This article does not constitute investment advice, an activity reserved for professionals recognised by the regulatory authorities.

In times of uncertainty, people tend to reduce their consumption and increase their savings. But not just any old way, because while French savers are normally cautious by nature, they become particularly wary when the economic outlook darkens. And that’s precisely when so-called “risk-free” or “guaranteed” investments see their inflows literally explode. Except that, from savings books (Livret A) to life insurance, deposit accounts, savings plans and even cash, none of these solutions is really risk-free. Worse still, some of these tools will even cause you to lose money almost every time.

Risk in proportion to profitability

No matter how many times it’s been said, many people still haven’t realised that risk follows profitability, and that you can’t have the latter without the former. In other words, the more profitable an investment is, the riskier it is; anyone trying to sell an investment that is both highly profitable and risk-free is either a fool or a fraud. And as there are very few fools who go into the business of selling financial products… So be extremely wary of those who might offer you the deal “that financial professionals would like to keep to themselves” or the investment “that makes bankers tremble”.

Be that as it may, it is perfectly acceptable to assume a minimum of risk in return for a certain level of profitability. This is the case, for example, with SCPIs in France, which can offer a return several times higher than the rate of growth (or inflation), provided you accept the possibility of losing a little money if the markets turn unfavourably.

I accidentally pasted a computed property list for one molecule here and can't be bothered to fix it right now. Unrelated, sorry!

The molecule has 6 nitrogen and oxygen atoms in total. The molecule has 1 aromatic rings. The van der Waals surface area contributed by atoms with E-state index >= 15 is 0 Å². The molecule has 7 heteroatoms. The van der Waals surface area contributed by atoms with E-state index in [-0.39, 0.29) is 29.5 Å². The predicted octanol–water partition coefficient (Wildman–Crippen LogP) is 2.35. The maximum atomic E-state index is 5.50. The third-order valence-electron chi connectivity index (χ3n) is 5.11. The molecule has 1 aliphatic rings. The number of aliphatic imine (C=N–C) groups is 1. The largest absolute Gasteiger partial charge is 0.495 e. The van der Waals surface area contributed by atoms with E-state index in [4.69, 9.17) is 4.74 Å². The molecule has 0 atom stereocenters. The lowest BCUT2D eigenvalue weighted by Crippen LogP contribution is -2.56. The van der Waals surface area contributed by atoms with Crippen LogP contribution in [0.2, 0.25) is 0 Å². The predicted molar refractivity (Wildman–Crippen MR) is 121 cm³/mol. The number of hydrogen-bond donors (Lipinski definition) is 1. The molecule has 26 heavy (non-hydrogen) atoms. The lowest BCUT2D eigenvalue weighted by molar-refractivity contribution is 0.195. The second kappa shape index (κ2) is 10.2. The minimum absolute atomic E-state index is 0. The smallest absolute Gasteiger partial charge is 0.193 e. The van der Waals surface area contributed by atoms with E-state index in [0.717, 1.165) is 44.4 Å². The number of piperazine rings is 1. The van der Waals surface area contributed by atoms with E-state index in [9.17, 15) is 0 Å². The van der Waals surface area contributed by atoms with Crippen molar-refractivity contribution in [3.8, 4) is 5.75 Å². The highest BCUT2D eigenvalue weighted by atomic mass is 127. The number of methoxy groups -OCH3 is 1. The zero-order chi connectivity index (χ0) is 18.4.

You can also choose to focus on the security of your capital, even if it means gaining little or nothing, the primary objective being to lose nothing. The ultimate wealth strategy is to keep all your capital in one or more demand deposit accounts, also known simply as current accounts (although they are not quite the same thing). No return, of course, but the sums deposited are theoretically recoverable in full.

At the other end of the spectrum, there are purely speculative investments that are more akin to casinos or lotteries. Here, the only important thing is the possibility of maximum return, with no regard for risk. Trading on the stock market, investing in companies (also known as private equity) and, especially in recent years, crypto-assets (Bitcoin, NFT, etc.) are all solutions that can generate a lot of money… but can also lead to major losses, or even outright ruin for the least cautious (or greediest) savers.

Investor profile in cryptocurrency

Between the two, there are products that are well known to individuals, some of which have even become the favourite investments of the French. These are, of course, passbook savings accounts (Livret A) and life insurance, two savings solutions touted as being both risk-free and yielding high returns. Together with tax-free savings plans and passbooks (the Sustainable and Solidarity Development Booklet (LDDS), the People’s Savings Booklet (LEP), the Young Booklet, the Housing Savings Plan (PEL) and the CEL (Home Savings Account, etc.), these are the perfect products, combining capital security with a (small) return. A fair balance, so to speak.

The reality is more nuanced, and even these investments that we imagine being risk-free often expose us to significant financial losses.

No investment is truly risk-free